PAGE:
becoming a Canadian Wilderness Adventures Tour Guide

Summer is over and it’s time to draw this chapter to a close. After Winter 2017/2018 at the Tube Park I needed to progress into a job that would enable me to grow, something more than just to get by. I considered trail building at the WB Bike Park, I considered being a WB Bike Park Instructor. However I was after somewhere where I could learn, improve my skill set and engage more on multiple levels. I bounced the idea off close friends, one in particular said “Kyle – have you considered becoming a guide at Canadian Wilderness Adventures“.

Looking through all these photos it is all too easy to think, hey man that’s the best job ever! But let me tell you this gig is no easy ride. There is always more to the story than what first presents itself. Hopefully this post will help potential or aspiring new guides a little along the way, that is the intention or for the rest of you at least with a little curious bed time reading.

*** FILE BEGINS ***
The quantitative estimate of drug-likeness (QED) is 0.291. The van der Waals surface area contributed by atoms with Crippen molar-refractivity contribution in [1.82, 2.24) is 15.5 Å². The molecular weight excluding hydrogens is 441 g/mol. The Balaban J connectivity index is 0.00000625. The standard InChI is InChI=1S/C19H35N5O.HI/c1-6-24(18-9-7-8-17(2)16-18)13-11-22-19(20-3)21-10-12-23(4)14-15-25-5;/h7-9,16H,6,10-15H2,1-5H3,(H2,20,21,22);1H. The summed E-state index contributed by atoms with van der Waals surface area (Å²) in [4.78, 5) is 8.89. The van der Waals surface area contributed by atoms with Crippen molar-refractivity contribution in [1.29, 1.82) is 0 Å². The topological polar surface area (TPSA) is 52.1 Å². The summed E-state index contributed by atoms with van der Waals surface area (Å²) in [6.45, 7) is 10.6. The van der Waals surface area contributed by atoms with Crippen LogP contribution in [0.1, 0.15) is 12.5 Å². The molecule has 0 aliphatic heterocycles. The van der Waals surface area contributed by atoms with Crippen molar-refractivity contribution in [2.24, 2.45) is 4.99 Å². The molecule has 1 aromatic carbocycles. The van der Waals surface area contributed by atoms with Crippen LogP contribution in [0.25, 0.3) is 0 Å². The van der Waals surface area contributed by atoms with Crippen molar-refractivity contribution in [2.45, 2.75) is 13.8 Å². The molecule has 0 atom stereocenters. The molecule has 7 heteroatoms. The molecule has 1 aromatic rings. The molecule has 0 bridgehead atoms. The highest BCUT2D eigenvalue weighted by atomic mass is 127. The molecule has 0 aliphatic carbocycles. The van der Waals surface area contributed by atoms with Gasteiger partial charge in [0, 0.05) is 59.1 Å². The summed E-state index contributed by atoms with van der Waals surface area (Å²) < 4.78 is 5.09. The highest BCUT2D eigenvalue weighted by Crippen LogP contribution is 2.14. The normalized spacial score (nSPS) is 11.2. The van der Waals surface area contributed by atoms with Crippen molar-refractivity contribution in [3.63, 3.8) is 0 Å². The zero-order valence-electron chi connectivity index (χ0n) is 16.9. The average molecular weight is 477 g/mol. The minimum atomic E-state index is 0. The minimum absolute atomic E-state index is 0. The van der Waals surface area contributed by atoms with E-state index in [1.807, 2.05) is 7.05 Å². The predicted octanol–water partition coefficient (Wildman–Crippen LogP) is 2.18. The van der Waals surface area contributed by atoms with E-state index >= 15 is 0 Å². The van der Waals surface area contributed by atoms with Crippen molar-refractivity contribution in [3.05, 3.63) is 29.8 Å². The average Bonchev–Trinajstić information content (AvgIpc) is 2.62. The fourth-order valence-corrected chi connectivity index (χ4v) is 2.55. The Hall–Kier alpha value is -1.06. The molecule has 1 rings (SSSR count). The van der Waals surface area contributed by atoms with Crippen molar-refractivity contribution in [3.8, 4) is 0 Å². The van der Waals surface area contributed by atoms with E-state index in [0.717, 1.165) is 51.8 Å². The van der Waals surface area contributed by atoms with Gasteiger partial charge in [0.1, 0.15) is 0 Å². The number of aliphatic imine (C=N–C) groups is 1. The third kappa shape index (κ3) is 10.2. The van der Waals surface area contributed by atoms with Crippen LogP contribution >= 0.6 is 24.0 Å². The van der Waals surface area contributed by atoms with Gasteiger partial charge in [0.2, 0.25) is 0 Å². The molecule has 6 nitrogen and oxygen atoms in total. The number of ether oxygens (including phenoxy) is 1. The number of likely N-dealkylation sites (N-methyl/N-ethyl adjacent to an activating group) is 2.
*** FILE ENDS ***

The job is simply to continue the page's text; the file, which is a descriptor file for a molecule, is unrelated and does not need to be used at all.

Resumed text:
We started off with so many and ended with so few. You could say only the strongest survive. Maybe that was half the point. Maybe that was half the appeal. Maybe when you read past all the dazzling marketing spiel, that’s just Whistler.

In Ernst. Do you like a challenge? Can you commit?

Training – First Aid


  • Canoe (min 40 hr first aid)
  • SnowShoe (min 40 hr first aid & mandatory BC Class 4 License)
  • Jeeps (min 40 hr first aid & mandatory BC Class 4 License)
  • ATV/mechanized machines guide (min 80 hr first aid & asap BC Class 4 License)

Level 3 certification is required for the first aid element: either the 110 hr Outdoor Emergency Care (OEC) (only really needed if you are also considering ski patrol) or the 80 hr Wilderness First Responder (WFR).

Whistler can be a struggle enough, especially with transport so keep life simple, keep it local. I went for the Wilderness First Responder 80 hr course with Sirius, André led the way, top guy! I felt this was the best fit to me, present and future.

Training companies operating in Whistler:

Training – BC Class 4 Drivers License aka the holy grail

A Class 4 License is not officially required to be a guide, although really, well it is. Get it.

Top Tip: get your BC Class 4 drivers license as soon as you can. The admin and work it will take will surprise you so get on it asap!